Sokoloff responded to an inquiry on the future of PET in research, noting that the MRI enthusiasts have been premature in
their claims for that technology.
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1992-10-22 (October 22, 1992)
National Institute of Mental Health (U.S.)
Clatterbridge Hospital (U.K.)
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Positron Emission Tomography Scanning and Beyond, 1979-2004
Box Number: 1
Folder Number: 88
October 22, 1992
This letter is in regard to your recent inquiry about my opinions on the future of PET in functional imaging of cognitive
functions in the human brain, particularly in regard to its possible replacement by functional MRI imaging of the same processes.
I can assure you that PET continues to have a bright future despite the sometimes extravagant claims of the MRI enthusiasts.
The PET activation studies make use of established methods that measure quantitatively functions that are known to be related
to true functional activity in the brain. These functions are blood flow and energy metabolism, both of which increase with
increased functional activity. Changes in blood flow and/or energy metabolism that PET measures are used to localize the sites
of altered functional activity in the nervous system.
Recently, the MRI has been used to detect and image changes in MRI signals in specific regions of the brain that are known
to be associated with specific functions when the functional activity is these regions is altered. The physiological mechanisms
that are responsible for these changes in the MRI signals are being misrepresented. The MRI enthusiasts prematurely attribute
the changes in MRI signals to changes in blood flow, but I believe that they are wrong. There is a strong physiological basis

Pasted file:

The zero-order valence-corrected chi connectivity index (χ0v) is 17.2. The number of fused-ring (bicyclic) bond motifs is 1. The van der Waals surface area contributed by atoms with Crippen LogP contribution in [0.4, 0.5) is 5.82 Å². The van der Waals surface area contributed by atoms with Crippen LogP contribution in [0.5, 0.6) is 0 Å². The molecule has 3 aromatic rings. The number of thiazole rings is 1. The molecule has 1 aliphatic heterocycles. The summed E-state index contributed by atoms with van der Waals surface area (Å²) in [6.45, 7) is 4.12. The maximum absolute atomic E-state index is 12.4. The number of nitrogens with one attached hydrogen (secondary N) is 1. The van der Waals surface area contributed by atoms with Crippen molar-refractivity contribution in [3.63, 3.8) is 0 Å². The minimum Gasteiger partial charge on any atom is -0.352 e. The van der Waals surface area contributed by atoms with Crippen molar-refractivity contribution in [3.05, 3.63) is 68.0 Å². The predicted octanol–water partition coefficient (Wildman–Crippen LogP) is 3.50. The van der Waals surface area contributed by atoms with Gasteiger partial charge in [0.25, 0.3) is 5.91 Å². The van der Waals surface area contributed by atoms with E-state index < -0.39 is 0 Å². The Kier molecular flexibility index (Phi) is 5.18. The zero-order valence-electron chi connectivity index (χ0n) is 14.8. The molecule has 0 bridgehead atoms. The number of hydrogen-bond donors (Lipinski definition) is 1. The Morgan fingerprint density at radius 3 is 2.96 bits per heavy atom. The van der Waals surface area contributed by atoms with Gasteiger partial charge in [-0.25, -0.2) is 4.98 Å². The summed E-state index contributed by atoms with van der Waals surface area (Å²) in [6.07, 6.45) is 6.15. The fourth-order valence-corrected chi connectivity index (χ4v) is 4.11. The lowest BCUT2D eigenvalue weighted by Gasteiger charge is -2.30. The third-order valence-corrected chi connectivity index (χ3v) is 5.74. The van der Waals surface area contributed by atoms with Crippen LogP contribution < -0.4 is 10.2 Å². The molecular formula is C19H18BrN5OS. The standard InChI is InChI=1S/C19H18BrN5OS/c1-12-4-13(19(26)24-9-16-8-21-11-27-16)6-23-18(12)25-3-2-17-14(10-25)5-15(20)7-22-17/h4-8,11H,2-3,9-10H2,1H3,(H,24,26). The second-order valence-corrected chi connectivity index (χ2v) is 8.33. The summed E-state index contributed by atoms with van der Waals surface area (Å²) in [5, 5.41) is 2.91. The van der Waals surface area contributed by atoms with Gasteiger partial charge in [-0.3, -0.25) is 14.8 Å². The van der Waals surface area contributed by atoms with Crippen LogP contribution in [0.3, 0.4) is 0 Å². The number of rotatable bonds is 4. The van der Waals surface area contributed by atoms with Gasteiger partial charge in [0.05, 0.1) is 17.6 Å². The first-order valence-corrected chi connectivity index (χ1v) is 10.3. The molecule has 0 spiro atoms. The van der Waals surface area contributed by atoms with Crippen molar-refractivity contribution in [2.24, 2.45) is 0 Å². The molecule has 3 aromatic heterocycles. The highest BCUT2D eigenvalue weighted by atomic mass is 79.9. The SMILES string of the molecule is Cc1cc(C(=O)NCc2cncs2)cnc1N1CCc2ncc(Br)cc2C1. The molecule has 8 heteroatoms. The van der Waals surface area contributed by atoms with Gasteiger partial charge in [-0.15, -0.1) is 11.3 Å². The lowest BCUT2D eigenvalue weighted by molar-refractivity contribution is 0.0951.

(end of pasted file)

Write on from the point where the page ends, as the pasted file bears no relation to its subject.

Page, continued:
for the belief that the changes they see are due to changes in the hematocrit in the regions of interest and are not specifically
and directly related to changes in blood flow. As you know, the hematocrit in the brain is considerably less than that in
the peripheral blood, and anything that would dilate the arterial resistance vessels would bring in more oxygenated blood.
Because the brain is contained within a rigid container, blood in the low pressure vessels, i.e., the venules and veins would
be expressed from the region of interest and from the cranial cavity. The net effect would be a fall in the amount of reduced
hemoglobin in the field of interest and, therefore, an enhancement of the proton MRI signal. These changes in hematocrit may
correlate with blood flow changes, but not always necessarily so. Local hematocrit can change with other factors. The uncertainties
in the mechanisms underlying the changes in the MRI signals serves to limit the usefulness of MRI for studies of physiologic
I do not mean to imply that MRI imaging of functional activity in the nervous system has no future. I think that there is
potentially a very great future for it, but it will take years to understand what they are looking at and why the changes
occur. With PET we already know the physiologic basis for the changes.
When the relationship of MRI signals to physiological mechanisms in the nervous system are better understood, then MRI imaging
may achieve a status equal to or maybe even greater than that of PET in activation studies.
You can feel secure that there is a future for PET for the next 5, 10 or more years in studies of cognitive functions, and
I would recommend that you continue those elegant studies which you have already been carrying out with PET.
I am enclosing a couple of photocopies that I believe are very relevant to the current excitement about MRI. The cartoon applies
particularly to the current propaganda in the MRI field. So also does the copy of the article from the Washington Post.